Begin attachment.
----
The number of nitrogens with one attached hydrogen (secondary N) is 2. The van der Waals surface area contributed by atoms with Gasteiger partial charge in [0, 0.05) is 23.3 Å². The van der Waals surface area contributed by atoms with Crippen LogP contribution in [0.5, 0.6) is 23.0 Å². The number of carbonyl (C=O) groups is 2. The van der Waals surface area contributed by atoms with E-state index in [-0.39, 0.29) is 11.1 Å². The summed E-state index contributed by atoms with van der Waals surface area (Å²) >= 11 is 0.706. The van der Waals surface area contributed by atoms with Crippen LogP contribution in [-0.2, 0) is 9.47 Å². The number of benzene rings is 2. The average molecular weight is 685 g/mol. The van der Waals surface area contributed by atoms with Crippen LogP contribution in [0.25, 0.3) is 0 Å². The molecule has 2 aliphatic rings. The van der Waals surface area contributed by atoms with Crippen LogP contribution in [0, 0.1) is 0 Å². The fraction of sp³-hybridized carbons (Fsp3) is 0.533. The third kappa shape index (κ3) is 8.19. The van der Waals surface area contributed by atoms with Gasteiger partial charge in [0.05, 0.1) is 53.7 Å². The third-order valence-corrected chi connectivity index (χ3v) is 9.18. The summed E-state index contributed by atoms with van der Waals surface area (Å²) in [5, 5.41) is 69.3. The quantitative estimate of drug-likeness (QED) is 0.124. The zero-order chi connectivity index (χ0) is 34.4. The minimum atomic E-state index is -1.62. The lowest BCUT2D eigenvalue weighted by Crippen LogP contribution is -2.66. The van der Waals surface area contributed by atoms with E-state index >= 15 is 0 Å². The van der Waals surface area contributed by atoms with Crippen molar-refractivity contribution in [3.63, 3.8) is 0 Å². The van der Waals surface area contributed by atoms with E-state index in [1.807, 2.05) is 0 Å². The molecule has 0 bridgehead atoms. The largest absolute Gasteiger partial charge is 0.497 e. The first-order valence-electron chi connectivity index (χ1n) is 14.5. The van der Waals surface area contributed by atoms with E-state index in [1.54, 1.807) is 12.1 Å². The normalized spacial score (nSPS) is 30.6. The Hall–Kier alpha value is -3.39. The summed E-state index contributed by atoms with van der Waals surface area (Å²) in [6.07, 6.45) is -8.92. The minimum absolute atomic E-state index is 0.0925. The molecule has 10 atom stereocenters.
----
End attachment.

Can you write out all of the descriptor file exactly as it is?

The number of nitrogens with one attached hydrogen (secondary N) is 2. The van der Waals surface area contributed by atoms with Gasteiger partial charge in [0, 0.05) is 23.3 Å². The van der Waals surface area contributed by atoms with Crippen LogP contribution in [0.5, 0.6) is 23.0 Å². The number of carbonyl (C=O) groups is 2. The van der Waals surface area contributed by atoms with E-state index in [-0.39, 0.29) is 11.1 Å². The summed E-state index contributed by atoms with van der Waals surface area (Å²) >= 11 is 0.706. The van der Waals surface area contributed by atoms with Crippen LogP contribution in [-0.2, 0) is 9.47 Å². The number of benzene rings is 2. The average molecular weight is 685 g/mol. The van der Waals surface area contributed by atoms with Crippen LogP contribution in [0.25, 0.3) is 0 Å². The molecule has 2 aliphatic rings. The van der Waals surface area contributed by atoms with Crippen LogP contribution in [0, 0.1) is 0 Å². The fraction of sp³-hybridized carbons (Fsp3) is 0.533. The third kappa shape index (κ3) is 8.19. The van der Waals surface area contributed by atoms with Gasteiger partial charge in [0.05, 0.1) is 53.7 Å². The third-order valence-corrected chi connectivity index (χ3v) is 9.18. The summed E-state index contributed by atoms with van der Waals surface area (Å²) in [5, 5.41) is 69.3. The quantitative estimate of drug-likeness (QED) is 0.124. The zero-order chi connectivity index (χ0) is 34.4. The minimum atomic E-state index is -1.62. The lowest BCUT2D eigenvalue weighted by Crippen LogP contribution is -2.66. The van der Waals surface area contributed by atoms with E-state index >= 15 is 0 Å². The van der Waals surface area contributed by atoms with Crippen molar-refractivity contribution in [3.63, 3.8) is 0 Å². The van der Waals surface area contributed by atoms with E-state index in [1.807, 2.05) is 0 Å². The molecule has 0 bridgehead atoms. The largest absolute Gasteiger partial charge is 0.497 e. The first-order valence-electron chi connectivity index (χ1n) is 14.5. The van der Waals surface area contributed by atoms with E-state index in [1.54, 1.807) is 12.1 Å². The normalized spacial score (nSPS) is 30.6. The Hall–Kier alpha value is -3.39. The summed E-state index contributed by atoms with van der Waals surface area (Å²) in [6.07, 6.45) is -8.92. The minimum absolute atomic E-state index is 0.0925. The molecule has 10 atom stereocenters.